Still, hikes for consumers might have been preventable, too. If Basok could travel back in time and change just one thing, she says it would have been to properly subsidize family farms instead of developing an industrial food system. Small farms have been seen as too small to survive, but the government has the power to subsidize, Basok says. And if they were supported, prices might not need to be raised. “Let’s face it. The way family farms, particularly organic, operate—the food is healthier for us. So why wouldn’t we want food that’s produced better for us and the planet?”
Instead, over the next fifty years, migrant labour became the lifeblood of Canada’s agricultural industry. When the program was brought to BC in 2004, just fifty Mexican workers arrived. Four years later, that number had ballooned to nearly three thousand. Today, in BC alone, over six thousand workers leave their homes to come to work in the lush farms of the Fraser Valley, Okanagan, and Vancouver Island. Across the country, the number is well over fifty thousand. Migrant agricultural workers make up one-sixth of all jobs in the Canadian agricultural labour force. They are at the heart of our food supply—nearly every Osoyoos cherry, Delta hothouse tomato and Cloverdale nursery tulip is planted and picked by migrant agricultural workers in BC.
The Temporary Foreign Worker Program, which includes the SAWP and three other agricultural streams, can get complicated: through bilateral agreements between Canada and migrant-sending countries, the SAWP allows employers to hire workers from Mexico, Guatemala, and Caribbean countries for up to eight months each year. The SAWP gives Canadian farmers and consumers a pretty sweet deal: we can meet our labour force requirements without investing in permanent migration.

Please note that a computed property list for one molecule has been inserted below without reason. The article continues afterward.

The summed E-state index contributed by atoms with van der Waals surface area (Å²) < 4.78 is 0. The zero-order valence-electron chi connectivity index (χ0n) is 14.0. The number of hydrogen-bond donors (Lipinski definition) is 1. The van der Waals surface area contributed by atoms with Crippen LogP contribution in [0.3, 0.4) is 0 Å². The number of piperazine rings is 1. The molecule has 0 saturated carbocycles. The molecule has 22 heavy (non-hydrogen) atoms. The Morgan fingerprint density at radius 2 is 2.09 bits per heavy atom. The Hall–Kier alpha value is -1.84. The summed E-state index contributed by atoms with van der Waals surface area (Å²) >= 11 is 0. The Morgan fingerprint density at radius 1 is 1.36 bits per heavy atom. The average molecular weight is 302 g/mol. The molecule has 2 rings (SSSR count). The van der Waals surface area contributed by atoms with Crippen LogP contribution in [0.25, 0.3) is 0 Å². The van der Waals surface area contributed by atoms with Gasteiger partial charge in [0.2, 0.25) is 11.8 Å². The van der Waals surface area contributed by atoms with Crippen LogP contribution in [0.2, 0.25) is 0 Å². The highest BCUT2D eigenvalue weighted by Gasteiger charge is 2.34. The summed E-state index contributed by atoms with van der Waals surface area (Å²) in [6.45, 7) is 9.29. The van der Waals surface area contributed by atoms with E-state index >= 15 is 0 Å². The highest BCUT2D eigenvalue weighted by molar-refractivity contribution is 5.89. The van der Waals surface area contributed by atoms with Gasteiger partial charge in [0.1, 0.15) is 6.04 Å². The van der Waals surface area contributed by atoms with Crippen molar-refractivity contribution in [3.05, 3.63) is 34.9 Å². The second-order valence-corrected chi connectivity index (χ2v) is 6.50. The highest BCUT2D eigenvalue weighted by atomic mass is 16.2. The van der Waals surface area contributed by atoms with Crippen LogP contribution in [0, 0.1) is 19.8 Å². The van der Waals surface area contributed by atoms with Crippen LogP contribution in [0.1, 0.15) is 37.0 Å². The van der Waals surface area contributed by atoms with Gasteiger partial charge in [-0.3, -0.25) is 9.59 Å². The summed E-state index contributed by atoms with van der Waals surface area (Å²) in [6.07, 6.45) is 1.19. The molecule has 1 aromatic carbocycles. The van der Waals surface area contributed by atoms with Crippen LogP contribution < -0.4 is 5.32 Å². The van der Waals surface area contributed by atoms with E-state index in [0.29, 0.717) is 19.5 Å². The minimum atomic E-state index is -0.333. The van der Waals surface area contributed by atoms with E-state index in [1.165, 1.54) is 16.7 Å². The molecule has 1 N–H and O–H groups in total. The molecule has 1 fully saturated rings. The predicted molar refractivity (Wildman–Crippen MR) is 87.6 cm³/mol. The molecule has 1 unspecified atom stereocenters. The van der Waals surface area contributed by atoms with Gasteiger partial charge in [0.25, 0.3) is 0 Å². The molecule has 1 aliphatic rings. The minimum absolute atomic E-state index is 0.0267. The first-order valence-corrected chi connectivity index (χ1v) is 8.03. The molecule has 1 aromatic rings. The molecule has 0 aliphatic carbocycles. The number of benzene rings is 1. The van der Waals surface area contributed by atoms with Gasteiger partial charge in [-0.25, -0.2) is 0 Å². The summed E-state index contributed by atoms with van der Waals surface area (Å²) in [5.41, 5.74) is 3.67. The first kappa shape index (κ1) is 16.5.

This isn’t an unfortunate byproduct; the program functions exactly because it creates workers who are constructed as non-citizens, says Anelyse Weiler, an academic specializing in food systems who will be teaching at the University of Victoria as of this summer. “Even if they have worked in Canada for decades, the program serves as a way to subject them to a different set of law and policies than those who apply for permanent residency,” Weiler says. “These laws and policies pressure workers into doing whatever they can to please their employers, whether that is accepting their employers’ requests for overtime, hyper productivity, keeping quiet about dangerous work environments, substandard housing, and under-reporting injury.”
In the much bigger picture, Weiler says, remember this: there has never really been a time when Canada built its agricultural production without immigration and colonialism. “Canada’s current farm labour-migration programs are built on a deep foundation of hiring structurally oppressed people with severely limited freedom to move geographically or on the labour market,” she says. At the turn of the century, she says, impoverished British orphans would apprentice on Canadian farms, but could only get citizenship after they became adults. During World War II, interned Japanese Canadians were pushed into “voluntary” work on farms. “During the 1950s and 80s, the government would sever social assistance benefits for Indigenous reserve and Métis communities to coerce them into working on sugar beet farms in Alberta,” Weiler says.
In current-day SAWP, migrant agricultural workers in BC are excluded from statutory rights such as overtime pay, working hours, and rest periods. Part of migrant farm workers’ wages are automatically deducted to pay into social benefits such as the Canada Pension Plan, but they often face legal and practical constraints to access them. Workers also arrive on closed work permits, which means they are tied to their employers, even if they turn out to be abusive. They depend on employers for housing, meaning they can be isolated on rural farms with little to no transportation.